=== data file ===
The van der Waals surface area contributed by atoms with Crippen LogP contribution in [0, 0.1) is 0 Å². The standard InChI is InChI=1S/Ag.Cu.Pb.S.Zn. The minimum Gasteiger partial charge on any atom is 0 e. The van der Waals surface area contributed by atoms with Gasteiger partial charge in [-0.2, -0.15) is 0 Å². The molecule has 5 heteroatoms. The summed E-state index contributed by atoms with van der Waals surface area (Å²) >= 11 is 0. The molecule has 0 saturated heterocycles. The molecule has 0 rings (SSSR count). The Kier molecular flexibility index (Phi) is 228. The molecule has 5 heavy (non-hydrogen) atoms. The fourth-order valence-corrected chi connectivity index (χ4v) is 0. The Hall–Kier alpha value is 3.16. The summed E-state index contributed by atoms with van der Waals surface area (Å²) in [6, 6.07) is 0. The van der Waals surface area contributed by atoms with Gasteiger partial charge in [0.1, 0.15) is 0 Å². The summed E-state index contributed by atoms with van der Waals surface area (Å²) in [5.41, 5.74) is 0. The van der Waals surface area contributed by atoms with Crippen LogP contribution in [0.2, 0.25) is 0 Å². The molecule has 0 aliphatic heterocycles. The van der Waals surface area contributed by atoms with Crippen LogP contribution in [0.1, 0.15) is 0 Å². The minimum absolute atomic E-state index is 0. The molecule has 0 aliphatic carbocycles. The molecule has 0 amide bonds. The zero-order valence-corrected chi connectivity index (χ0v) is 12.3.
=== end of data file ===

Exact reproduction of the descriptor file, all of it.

The van der Waals surface area contributed by atoms with Crippen LogP contribution in [0, 0.1) is 0 Å². The standard InChI is InChI=1S/Ag.Cu.Pb.S.Zn. The minimum Gasteiger partial charge on any atom is 0 e. The van der Waals surface area contributed by atoms with Gasteiger partial charge in [-0.2, -0.15) is 0 Å². The molecule has 5 heteroatoms. The summed E-state index contributed by atoms with van der Waals surface area (Å²) >= 11 is 0. The molecule has 0 saturated heterocycles. The molecule has 0 rings (SSSR count). The Kier molecular flexibility index (Phi) is 228. The molecule has 5 heavy (non-hydrogen) atoms. The fourth-order valence-corrected chi connectivity index (χ4v) is 0. The Hall–Kier alpha value is 3.16. The summed E-state index contributed by atoms with van der Waals surface area (Å²) in [6, 6.07) is 0. The van der Waals surface area contributed by atoms with Gasteiger partial charge in [0.1, 0.15) is 0 Å². The summed E-state index contributed by atoms with van der Waals surface area (Å²) in [5.41, 5.74) is 0. The van der Waals surface area contributed by atoms with Crippen LogP contribution in [0.2, 0.25) is 0 Å². The molecule has 0 aliphatic heterocycles. The van der Waals surface area contributed by atoms with Crippen LogP contribution in [0.1, 0.15) is 0 Å². The minimum absolute atomic E-state index is 0. The molecule has 0 aliphatic carbocycles. The molecule has 0 amide bonds. The zero-order valence-corrected chi connectivity index (χ0v) is 12.3.